Philip Sherrard

The Rape of Man and Nature

An Enquiry into the Origins and Consequences of Modern Science

The growing threat of ecological disaster weighs heavily on people’s minds. In this book, first published nearly thirty years ago but still acutely relevant, Philip Sherrard traces the crisis back to what he believes is its true origin: the incremental replacement of a participatory and sacramental understanding of creation with the more detached scientific mentality that predominates today. Sherrard believes that by accepting this materialistic, mechanistic worldview we are contributing to our own dehumanization — with drastic consequences for the natural world.

Most people take for granted the assertion that modern science rests on pure, objective fact. For Sherrard such an assertion is, instead, a provocation. Modern science, he argues, emerged from developments in medieval Scholastic thought and is founded on a host of unquestioned philosophical and metaphysical assumptions. Only once we have understood more fully these assumptions and subjected them to close scrutiny may we begin to recover and reinvigorate the fuller vision of human life and the cosmos that the modern scientific perspective has replaced.

In bold, meticulous prose Sherrard makes his diagnosis of humanity’s present course in uncompromising terms. Yet he does not despair of a solution. There is nothing inevitable, he believes, in the unfolding tragedies of environmental despoliation, unbridled commodification and dehumanization, and cultural decay. Instead, Sherrard calls for a restoration of a sacred cosmology in which the spiritual regeneration of humanity and the ecological regeneration of the earth are seen as deeply enmeshed, in fact, as one and the same.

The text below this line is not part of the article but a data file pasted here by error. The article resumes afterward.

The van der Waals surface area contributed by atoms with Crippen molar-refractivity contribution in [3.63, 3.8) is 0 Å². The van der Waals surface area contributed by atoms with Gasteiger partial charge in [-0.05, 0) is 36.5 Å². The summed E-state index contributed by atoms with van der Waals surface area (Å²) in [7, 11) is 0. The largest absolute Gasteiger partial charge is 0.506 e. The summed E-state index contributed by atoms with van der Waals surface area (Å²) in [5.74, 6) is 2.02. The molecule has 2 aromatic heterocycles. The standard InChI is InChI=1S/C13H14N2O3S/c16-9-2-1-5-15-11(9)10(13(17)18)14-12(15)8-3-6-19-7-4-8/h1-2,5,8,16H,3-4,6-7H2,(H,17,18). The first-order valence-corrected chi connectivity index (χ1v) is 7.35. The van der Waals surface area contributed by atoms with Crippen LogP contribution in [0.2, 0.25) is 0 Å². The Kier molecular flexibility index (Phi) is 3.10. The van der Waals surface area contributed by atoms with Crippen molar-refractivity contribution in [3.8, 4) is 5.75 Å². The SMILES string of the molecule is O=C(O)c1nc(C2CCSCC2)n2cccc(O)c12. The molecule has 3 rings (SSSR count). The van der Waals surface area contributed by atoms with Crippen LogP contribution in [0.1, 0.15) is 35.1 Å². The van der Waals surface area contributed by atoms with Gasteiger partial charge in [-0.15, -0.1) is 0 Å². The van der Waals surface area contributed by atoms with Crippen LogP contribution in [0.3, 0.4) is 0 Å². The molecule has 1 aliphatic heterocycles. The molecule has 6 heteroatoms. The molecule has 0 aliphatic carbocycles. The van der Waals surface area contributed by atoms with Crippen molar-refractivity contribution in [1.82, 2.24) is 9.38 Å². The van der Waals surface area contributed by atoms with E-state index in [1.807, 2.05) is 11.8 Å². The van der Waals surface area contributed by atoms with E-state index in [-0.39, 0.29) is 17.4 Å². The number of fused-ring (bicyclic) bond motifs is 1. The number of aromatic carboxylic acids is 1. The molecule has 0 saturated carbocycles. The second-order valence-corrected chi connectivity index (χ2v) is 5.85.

‘Through his sense of the sacred, through his emphasis upon the visionary intellect, and through his acute perception of the ecological crisis, Philip Sherrard is truly a prophet for our present age, a messenger whose winged words are addressed not so much to the twentieth century in which he lived as to the twenty-first century that is now unfolding.’ Metropolitan Kallistos of Diokleia.

‘One of the most powerful onslaughts on the modem scientific mentality to have issued from an Englishman's pen since the prophetic thunderings of William Blake . . . Its great merit lies in its locating within the Christian tradition a source of wisdom and spiritual depth which, for many of us brought up within that tradition, has proved sadly elusive.’ Jeremy Naydler in The Ecologist.

This new edition has been re-typeset and amended.

  • 140 pages, 23.0 x 13.3 cm, 2015

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